• Part Number:
  • Part Number Title:
    Coverage of Employers Under the Williams Steiger Occupational Safety and Health Act of 1970
  • Standard Number:
  • Title:
    Extent of Coverage.
  • GPO Source:

Section 2(b) of the Williams-Steiger Occupational Safety and Health Act (Public Law 91-596) sets forth the purpose and policy of Congress in enacting this legislation. In pertinent part, that section reads as follows:

(b) Congress declares it to be its purpose and policy, through the exercise of its powers to regulate commerce among the several States and with foreign nations and to provide for the general welfare, to assure so far as possible every working man and woman in the Nation safe and healthful working conditions and to preserve our human resources * * *

Congressman William Steiger described the scope of the Act's coverage in the following words during a discussion of the legislation on the floor of the House of Representatives:

The coverage of this bill is as broad, generally speaking, as the authority vested in the Federal Government by the commerce clause of the Constitution (Cong. Rec., vol. 116, p. H-11899, Dec. 17, 1970)

The legislative history, as a whole, clearly shows that every amendment or other proposal which would have resulted in any employee's being left outside the protections afforded by the Act was rejected. The reason for excluding no employee, either by exemption or limitation on coverage, lies in the most fundamental of social purposes of this legislation which is to protect the lives and health of human beings in the context of their employment.


The Williams-Steiger Act includes special provisions (sections 19 and 18(c)(6)) for the protection of Federal and State employees to whom the Act's other provisions are made inapplicable under section 3(5), which excludes from the definition of the term “employer” both the United States and any State or political subdivision of a State.


In the case of section 4(b)(1) of the Act, which makes the Act inapplicable to working conditions to the extent they are protected under laws administered by other Federal agencies, Congress did not intend to grant any general exemptions under the Act; its sole purpose was to avoid duplication of effort by Federal agencies in establishing a national policy of occupational safety and health protection.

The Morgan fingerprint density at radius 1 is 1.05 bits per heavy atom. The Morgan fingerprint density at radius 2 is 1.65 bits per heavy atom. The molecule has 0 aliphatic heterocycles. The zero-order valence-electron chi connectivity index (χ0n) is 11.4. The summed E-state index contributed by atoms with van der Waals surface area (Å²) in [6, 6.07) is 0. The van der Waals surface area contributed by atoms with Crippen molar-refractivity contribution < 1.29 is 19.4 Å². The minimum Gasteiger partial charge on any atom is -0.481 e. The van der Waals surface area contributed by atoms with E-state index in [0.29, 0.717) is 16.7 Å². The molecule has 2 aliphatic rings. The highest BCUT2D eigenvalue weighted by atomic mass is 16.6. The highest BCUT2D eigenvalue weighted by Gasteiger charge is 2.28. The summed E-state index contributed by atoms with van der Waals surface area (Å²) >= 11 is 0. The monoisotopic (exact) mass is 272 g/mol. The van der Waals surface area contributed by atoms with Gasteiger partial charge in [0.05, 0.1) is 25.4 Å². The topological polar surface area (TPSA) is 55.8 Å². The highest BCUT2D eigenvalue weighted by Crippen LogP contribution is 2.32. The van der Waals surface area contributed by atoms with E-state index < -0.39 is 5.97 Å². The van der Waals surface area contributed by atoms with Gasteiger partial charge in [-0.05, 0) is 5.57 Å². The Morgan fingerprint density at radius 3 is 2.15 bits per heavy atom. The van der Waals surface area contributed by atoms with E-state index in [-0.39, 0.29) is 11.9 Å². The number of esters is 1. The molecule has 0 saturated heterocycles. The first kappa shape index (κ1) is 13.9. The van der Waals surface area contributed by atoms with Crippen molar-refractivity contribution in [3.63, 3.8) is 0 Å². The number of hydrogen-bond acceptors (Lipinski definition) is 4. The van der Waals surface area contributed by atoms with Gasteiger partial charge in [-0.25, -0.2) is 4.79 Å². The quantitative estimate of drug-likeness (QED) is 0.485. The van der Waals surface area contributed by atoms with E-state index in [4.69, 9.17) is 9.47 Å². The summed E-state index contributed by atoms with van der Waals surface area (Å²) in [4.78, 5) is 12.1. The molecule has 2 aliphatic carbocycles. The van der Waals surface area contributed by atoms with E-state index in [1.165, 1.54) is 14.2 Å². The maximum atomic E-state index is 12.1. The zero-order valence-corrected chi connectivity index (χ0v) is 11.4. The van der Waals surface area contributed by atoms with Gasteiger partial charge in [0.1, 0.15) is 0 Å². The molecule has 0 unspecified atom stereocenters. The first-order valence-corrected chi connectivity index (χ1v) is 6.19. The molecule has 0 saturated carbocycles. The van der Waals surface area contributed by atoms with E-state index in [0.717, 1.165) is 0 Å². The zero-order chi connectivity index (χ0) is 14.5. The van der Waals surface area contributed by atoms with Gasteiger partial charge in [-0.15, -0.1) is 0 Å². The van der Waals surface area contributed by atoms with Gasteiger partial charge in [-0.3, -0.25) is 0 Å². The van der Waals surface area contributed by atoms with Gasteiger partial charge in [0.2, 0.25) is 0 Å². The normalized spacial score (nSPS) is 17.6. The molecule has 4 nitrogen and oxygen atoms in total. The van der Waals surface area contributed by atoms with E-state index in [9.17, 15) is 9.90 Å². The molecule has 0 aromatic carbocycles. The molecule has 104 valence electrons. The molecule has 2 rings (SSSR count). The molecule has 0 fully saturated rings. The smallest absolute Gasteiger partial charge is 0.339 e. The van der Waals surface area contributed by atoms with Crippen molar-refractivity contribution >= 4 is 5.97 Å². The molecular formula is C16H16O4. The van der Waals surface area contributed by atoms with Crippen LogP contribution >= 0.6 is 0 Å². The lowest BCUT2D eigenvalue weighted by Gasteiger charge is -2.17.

Interpretation of the provisions and terms of the Williams-Steiger Act must of necessity be consistent with the express intent of Congress to exercise its commerce power to the extent that, “so far as possible, every working man and woman in the Nation” would be protected as provided for in the Act. The words “so far as possible” refer to the practical extent to which governmental regulation and expended resources are capable of achieving safe and healthful working conditions; the words are not ones of limitation on coverage. The controlling definition for the purpose of coverage under the Act is that of “employer” contained in section 3(5). This term is defined as follows:

(5) The term “employer” means any person engaged in a business affecting commerce who has employees, but does not include the United States or any State or political subdivision of a State.

In carrying out the broad coverage mandate of Congress, we interpret the term "business" in the above definition as including any commercial or noncommercial activity affecting commerce and involving the employment of one or more employees; the term "commerce" is defined in the Act itself, in section 3(3). Since the legislative history and the words of the statute, itself, indicate that Congress intended the full exercise of its commerce power in order to reduce employment-related hazards which, as a whole impose a substantial burden on commerce, it follows that all employments where such hazards exist or could exist (that is, those involving the employment of one or more employees) were intended to be regulated as a class of activities which affects commerce.